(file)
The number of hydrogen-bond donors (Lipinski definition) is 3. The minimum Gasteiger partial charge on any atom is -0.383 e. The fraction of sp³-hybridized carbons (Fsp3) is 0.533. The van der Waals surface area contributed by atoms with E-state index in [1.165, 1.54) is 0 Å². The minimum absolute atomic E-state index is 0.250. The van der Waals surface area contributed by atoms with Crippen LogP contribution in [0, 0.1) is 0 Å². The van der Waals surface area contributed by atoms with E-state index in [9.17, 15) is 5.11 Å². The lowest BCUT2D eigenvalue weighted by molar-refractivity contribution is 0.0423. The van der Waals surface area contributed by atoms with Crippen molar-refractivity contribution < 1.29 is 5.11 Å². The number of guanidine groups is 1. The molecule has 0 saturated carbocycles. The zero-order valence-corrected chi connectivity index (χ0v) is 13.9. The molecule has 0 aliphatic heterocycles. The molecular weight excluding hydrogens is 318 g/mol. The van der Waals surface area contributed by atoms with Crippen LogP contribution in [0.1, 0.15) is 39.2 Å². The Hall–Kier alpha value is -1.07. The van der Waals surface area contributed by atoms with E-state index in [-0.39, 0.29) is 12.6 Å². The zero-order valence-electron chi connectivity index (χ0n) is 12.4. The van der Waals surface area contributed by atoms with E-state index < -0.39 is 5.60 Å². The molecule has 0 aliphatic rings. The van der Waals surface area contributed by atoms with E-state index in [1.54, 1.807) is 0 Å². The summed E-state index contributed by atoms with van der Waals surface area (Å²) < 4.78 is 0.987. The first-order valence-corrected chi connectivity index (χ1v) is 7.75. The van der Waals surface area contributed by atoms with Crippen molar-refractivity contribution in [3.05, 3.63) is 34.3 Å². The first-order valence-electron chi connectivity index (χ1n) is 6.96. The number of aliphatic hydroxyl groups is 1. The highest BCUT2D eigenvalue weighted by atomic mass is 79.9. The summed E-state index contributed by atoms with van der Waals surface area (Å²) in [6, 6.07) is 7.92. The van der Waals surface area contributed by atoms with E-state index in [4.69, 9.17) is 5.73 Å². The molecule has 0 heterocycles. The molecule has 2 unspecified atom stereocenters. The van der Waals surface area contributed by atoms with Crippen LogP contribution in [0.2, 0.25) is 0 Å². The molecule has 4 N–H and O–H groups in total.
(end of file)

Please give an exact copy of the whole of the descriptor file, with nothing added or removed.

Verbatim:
The number of hydrogen-bond donors (Lipinski definition) is 3. The minimum Gasteiger partial charge on any atom is -0.383 e. The fraction of sp³-hybridized carbons (Fsp3) is 0.533. The van der Waals surface area contributed by atoms with E-state index in [1.165, 1.54) is 0 Å². The minimum absolute atomic E-state index is 0.250. The van der Waals surface area contributed by atoms with Crippen LogP contribution in [0, 0.1) is 0 Å². The van der Waals surface area contributed by atoms with E-state index in [9.17, 15) is 5.11 Å². The lowest BCUT2D eigenvalue weighted by molar-refractivity contribution is 0.0423. The van der Waals surface area contributed by atoms with Crippen molar-refractivity contribution < 1.29 is 5.11 Å². The number of guanidine groups is 1. The molecule has 0 saturated carbocycles. The zero-order valence-corrected chi connectivity index (χ0v) is 13.9. The molecule has 0 aliphatic heterocycles. The molecular weight excluding hydrogens is 318 g/mol. The van der Waals surface area contributed by atoms with Crippen LogP contribution in [0.1, 0.15) is 39.2 Å². The Hall–Kier alpha value is -1.07. The van der Waals surface area contributed by atoms with E-state index in [-0.39, 0.29) is 12.6 Å². The zero-order valence-electron chi connectivity index (χ0n) is 12.4. The van der Waals surface area contributed by atoms with E-state index < -0.39 is 5.60 Å². The molecule has 0 aliphatic rings. The van der Waals surface area contributed by atoms with E-state index in [1.54, 1.807) is 0 Å². The summed E-state index contributed by atoms with van der Waals surface area (Å²) < 4.78 is 0.987. The first-order valence-corrected chi connectivity index (χ1v) is 7.75. The van der Waals surface area contributed by atoms with Crippen molar-refractivity contribution in [3.05, 3.63) is 34.3 Å². The first-order valence-electron chi connectivity index (χ1n) is 6.96. The number of aliphatic hydroxyl groups is 1. The highest BCUT2D eigenvalue weighted by atomic mass is 79.9. The summed E-state index contributed by atoms with van der Waals surface area (Å²) in [6, 6.07) is 7.92. The van der Waals surface area contributed by atoms with E-state index in [4.69, 9.17) is 5.73 Å². The molecule has 0 heterocycles. The molecule has 2 unspecified atom stereocenters. The van der Waals surface area contributed by atoms with Crippen LogP contribution in [0.2, 0.25) is 0 Å². The molecule has 4 N–H and O–H groups in total.